“Isn’t that unkind? Haven’t we had a golden time?” His tone smote her a little.
“It was heavenly,” she said, “till—”
“Till I behaved like a brute?”
She laughed excitedly, and waved farewell.
Falloden, smiling, watched her go, standing beside
Siegfried parting from Brunhilde.
When she and the groom had disappeared, he mounted and rode off towards another exit.
“I must be off to-morrow!” he said to himself with decision—“or my schools will go to the dogs!”
“Three more invitations!—since lunch,” said Mrs. Hooper, as she came into the schoolroom, where her elder daughter sat by the window renovating a garden hat.
Her mother dropped the envelopes on a small table beside Alice, and sitting down on the other side of it, she waited for her daughter’s comments.
Alice threw down her work, and hastily opened the notes. She flushed an angry pink as she read them.
“I might as well not exist!” she said shortly, as she pushed them away again.
For two of the notes requested the pleasure of Dr. and Mrs. Hooper’s and Lady Constance Bledlow’s company at dinner, and the third, from a very great lady, begged “dear Mrs. Hooper” to bring Lady Constance to a small party in Wolsey College Gardens, to meet the Chancellor of the University, a famous Tory peer, who was coming down to a public, meeting. In none of the three was there any mention of the elder Miss Hooper.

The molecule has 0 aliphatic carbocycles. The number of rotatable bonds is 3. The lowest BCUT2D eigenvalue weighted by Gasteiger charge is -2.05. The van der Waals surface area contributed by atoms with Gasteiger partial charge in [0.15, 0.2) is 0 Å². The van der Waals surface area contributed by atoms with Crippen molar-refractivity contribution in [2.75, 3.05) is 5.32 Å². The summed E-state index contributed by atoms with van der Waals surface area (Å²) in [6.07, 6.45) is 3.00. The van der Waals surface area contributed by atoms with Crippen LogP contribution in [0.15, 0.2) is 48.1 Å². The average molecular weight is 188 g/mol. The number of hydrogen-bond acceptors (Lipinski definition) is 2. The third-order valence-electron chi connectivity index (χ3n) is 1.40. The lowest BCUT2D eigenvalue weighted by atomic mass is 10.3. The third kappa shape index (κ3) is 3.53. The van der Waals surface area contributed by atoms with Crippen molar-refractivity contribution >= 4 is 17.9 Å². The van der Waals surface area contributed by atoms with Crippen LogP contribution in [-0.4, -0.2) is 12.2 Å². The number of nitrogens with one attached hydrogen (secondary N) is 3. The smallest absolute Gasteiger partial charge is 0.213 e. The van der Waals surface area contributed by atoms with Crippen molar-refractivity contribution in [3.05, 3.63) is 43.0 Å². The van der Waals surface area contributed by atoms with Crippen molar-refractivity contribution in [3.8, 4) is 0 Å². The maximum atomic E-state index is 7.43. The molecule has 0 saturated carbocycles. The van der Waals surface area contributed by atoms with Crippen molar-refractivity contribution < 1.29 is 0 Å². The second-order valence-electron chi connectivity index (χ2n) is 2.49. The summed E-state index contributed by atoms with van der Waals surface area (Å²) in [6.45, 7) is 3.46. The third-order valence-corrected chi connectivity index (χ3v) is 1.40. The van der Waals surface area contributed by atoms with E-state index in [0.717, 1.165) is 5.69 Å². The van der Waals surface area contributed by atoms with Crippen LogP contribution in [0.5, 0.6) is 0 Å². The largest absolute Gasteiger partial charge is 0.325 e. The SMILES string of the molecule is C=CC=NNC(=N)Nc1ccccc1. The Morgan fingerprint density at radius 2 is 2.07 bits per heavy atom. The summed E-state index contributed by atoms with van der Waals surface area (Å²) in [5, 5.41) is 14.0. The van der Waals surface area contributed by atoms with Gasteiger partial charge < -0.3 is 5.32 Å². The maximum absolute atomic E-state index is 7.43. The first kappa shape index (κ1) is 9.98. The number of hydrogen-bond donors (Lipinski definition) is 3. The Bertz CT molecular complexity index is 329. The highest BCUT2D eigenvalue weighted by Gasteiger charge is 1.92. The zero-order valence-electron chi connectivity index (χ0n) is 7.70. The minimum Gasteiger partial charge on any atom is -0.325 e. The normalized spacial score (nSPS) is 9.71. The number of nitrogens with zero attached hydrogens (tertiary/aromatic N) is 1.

Mrs. Hooper looked worried. It was to her credit that her maternal feeling, which was her only passion, was more irritated by this sudden stream of invitations than her vanity was tickled.
What was there indeed to tickle anybody’s vanity in the situation? It was all Constance—Constance—Constance! Mrs. Hooper was sometimes sick of the very name “Lady Constance Bledlow,” It had begun to get on her nerves. The only defence against any sort of “superiority,” as some one has said, is to love it. But Mrs. Hooper did not love her husband’s niece. She was often inclined to wish, as she caught sight of Alice’s pinched face, that the household had never seen her. And yet without Connie’s three hundred a year, where would the household be!
Mrs. Hooper was painfully, one might have said, guiltily aware of that side of the business. She was an incompetent, muddling woman, who had never learnt to practise the simple and dignified thrift so common in the academic households of the University. For nowhere, really, was plain living gayer or more attractive than in the new Oxford of this date. The young mothers who wheeled their own perambulators in the Parks, who bathed and dressed and taught their children, whose house-books showed a spirited and inventive economy of which they were inordinately proud, who made their own gowns of Liberty stuff in